Wednesday, June 27, 2012

Outpourings: Vulnerability

I skyped with strangers on Monday.

Not "strangers" in the sense of having met them ten minutes before on the street; but "strangers", as in two people connecting for the first time in a conversation.

Not through tweets. Not through text messages. Through actual, verbal conversing. I had no idea what to expect...

...and the Lord completely blew my mind! He was so present in both conversations. I sensed Him in the depth, truth, and vulnerability happening between both parties.

Which seems rare nowadays. Even within the Church Body.

Why is vulnerability so rare when we meet with other believers? Shouldn't that be the most merciful environment for two people to share their hearts, while not feeling judged, critiqued, or ashamed?

Believe me, I have been on both sides. I have judged. I have been judged. And it does not sit well with my spirit that this is the case. The birth of The Identity Project came as a result of this heart cry...let us meet together, tear down walls, dialogue, and LOVE.

So, how can we be vulnerable during conversations? Some thoughts come to mind:

ONE: Develop trust first.  Trust is the foundation for any solid, loyal friendship where vulnerability can be practiced (Proverbs 17:17). Use wisdom, give of your time, and ask for the Spirit's guidance as you begin a new friendship. Only He can deepen that trust. If you discern that the relationship is a trustworthy one...

TWO: Tell your story (Psalm 9:1).  Our unique journey gives us an excellent way to be vulnerable. As in any story, it surely involves both highs and lows, ups and downs, joys and hardships--all of which make you, you. So share of yourself in a way that is most unique to you.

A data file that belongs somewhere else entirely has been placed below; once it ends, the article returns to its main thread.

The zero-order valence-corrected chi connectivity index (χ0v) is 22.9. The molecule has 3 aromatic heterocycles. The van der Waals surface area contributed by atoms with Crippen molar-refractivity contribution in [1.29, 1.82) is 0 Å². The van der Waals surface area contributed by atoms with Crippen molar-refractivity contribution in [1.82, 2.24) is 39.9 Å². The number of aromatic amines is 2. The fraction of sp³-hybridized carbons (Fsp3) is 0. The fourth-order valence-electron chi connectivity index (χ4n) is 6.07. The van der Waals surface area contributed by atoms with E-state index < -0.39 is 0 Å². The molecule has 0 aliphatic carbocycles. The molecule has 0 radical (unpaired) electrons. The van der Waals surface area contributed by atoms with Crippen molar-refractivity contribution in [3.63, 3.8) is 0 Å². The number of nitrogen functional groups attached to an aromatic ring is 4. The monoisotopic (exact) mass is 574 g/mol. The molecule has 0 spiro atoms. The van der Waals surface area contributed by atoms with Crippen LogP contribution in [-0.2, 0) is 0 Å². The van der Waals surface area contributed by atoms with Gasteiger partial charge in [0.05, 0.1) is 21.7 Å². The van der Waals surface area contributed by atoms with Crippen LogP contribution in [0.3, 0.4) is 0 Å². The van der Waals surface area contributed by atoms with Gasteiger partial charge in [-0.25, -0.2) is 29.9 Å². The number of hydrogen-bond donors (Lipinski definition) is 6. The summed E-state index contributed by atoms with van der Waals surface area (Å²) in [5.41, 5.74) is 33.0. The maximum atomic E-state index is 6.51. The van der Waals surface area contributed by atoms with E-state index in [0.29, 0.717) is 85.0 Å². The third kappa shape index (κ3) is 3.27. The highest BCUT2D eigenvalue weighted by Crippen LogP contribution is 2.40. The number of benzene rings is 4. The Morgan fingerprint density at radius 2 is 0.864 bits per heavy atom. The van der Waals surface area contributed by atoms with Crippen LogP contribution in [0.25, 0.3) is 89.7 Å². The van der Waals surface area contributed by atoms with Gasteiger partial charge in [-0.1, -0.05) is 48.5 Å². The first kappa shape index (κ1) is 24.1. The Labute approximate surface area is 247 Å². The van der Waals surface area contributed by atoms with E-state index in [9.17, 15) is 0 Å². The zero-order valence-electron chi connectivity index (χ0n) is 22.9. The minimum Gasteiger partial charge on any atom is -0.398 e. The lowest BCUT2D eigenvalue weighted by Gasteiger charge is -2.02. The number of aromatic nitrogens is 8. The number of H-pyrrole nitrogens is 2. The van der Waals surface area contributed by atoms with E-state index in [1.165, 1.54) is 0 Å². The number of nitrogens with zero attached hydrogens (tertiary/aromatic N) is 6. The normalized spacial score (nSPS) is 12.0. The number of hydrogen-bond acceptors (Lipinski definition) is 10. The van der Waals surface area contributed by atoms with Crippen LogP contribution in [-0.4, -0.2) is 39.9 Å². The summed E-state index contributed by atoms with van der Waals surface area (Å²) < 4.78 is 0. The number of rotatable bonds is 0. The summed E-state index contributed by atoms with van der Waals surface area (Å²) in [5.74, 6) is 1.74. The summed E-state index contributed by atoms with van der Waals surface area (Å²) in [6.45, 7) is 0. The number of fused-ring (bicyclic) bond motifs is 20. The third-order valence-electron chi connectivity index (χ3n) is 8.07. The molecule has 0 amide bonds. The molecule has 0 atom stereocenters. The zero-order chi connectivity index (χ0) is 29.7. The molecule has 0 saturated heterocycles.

THREE: Ask about the joys and struggles of the week.  I love this question because it causes a person to process their life, how God has been working, and how they have responded to Him as of late.

FOUR: Ask for prayer.  In my personal experience, asking a friend about areas for which they need prayer opens up worlds for openness and vulnerability. If you discern the time is right, let the Spirit lead you in prayer right in the moment. There's nothing like it!

FIVE: Listen attentively (Philippians 2:4). With all your focus, with all your presence, listen. Deep openness is experienced when one person is given the uninterrupted time to pour out their heart. Listen as God listens to you each moment.

"Your love for one another will prove to the world that you are my disciples.” (John 13:35, NLT)

How can you offer vulnerability in conversations today?  When is it wise not to?


  1. I think vulnerability is very important in close relationships; you won't really get to know each other unless you're willing to let your guard down. However, I also believe that it's important not to force yourself to open up to someone too soon. A relationship is not about how close you can become in a certain amount of time, but being able to appreciate the moments of connection that God allows you to have with each other.

    1. Alyx, isn't it great that God gifts us with time? I read this morning that our limited ability to perceive time is actually His gift to us--because He knows how overwhelming it could be if we knew everything about the future! Anyways, I agree that allowing a relationship some necessary time is vital to its growth in commitment--in friendship or in deeper relationships. I just love what time can be used to accomplish.


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